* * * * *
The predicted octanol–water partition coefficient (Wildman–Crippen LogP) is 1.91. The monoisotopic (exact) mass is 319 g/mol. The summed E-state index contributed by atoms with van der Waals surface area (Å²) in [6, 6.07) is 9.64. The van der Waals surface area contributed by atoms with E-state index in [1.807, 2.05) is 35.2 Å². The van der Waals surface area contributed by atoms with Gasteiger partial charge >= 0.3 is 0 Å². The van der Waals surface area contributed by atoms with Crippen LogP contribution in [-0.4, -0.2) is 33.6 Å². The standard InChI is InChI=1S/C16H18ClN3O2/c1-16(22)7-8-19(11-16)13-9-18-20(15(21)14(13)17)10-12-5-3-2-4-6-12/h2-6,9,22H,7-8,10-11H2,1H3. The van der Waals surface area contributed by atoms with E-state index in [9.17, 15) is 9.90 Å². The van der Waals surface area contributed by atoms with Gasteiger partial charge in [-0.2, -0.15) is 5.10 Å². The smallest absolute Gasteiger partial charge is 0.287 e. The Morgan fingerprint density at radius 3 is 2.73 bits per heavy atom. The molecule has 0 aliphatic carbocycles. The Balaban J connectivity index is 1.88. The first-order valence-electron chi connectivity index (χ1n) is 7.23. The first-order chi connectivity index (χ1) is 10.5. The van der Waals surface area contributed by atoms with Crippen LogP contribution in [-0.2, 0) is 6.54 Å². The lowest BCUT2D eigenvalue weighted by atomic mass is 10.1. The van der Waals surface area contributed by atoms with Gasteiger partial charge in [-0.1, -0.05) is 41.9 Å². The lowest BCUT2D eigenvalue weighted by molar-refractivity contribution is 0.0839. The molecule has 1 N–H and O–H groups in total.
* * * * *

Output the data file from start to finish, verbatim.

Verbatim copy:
The predicted octanol–water partition coefficient (Wildman–Crippen LogP) is 1.91. The monoisotopic (exact) mass is 319 g/mol. The summed E-state index contributed by atoms with van der Waals surface area (Å²) in [6, 6.07) is 9.64. The van der Waals surface area contributed by atoms with E-state index in [1.807, 2.05) is 35.2 Å². The van der Waals surface area contributed by atoms with Gasteiger partial charge >= 0.3 is 0 Å². The van der Waals surface area contributed by atoms with Crippen LogP contribution in [-0.4, -0.2) is 33.6 Å². The standard InChI is InChI=1S/C16H18ClN3O2/c1-16(22)7-8-19(11-16)13-9-18-20(15(21)14(13)17)10-12-5-3-2-4-6-12/h2-6,9,22H,7-8,10-11H2,1H3. The van der Waals surface area contributed by atoms with E-state index in [9.17, 15) is 9.90 Å². The van der Waals surface area contributed by atoms with Gasteiger partial charge in [-0.2, -0.15) is 5.10 Å². The smallest absolute Gasteiger partial charge is 0.287 e. The Morgan fingerprint density at radius 3 is 2.73 bits per heavy atom. The molecule has 0 aliphatic carbocycles. The Balaban J connectivity index is 1.88. The first-order valence-electron chi connectivity index (χ1n) is 7.23. The first-order chi connectivity index (χ1) is 10.5. The van der Waals surface area contributed by atoms with Crippen LogP contribution in [-0.2, 0) is 6.54 Å². The lowest BCUT2D eigenvalue weighted by atomic mass is 10.1. The van der Waals surface area contributed by atoms with Gasteiger partial charge in [-0.1, -0.05) is 41.9 Å². The lowest BCUT2D eigenvalue weighted by molar-refractivity contribution is 0.0839. The molecule has 1 N–H and O–H groups in total.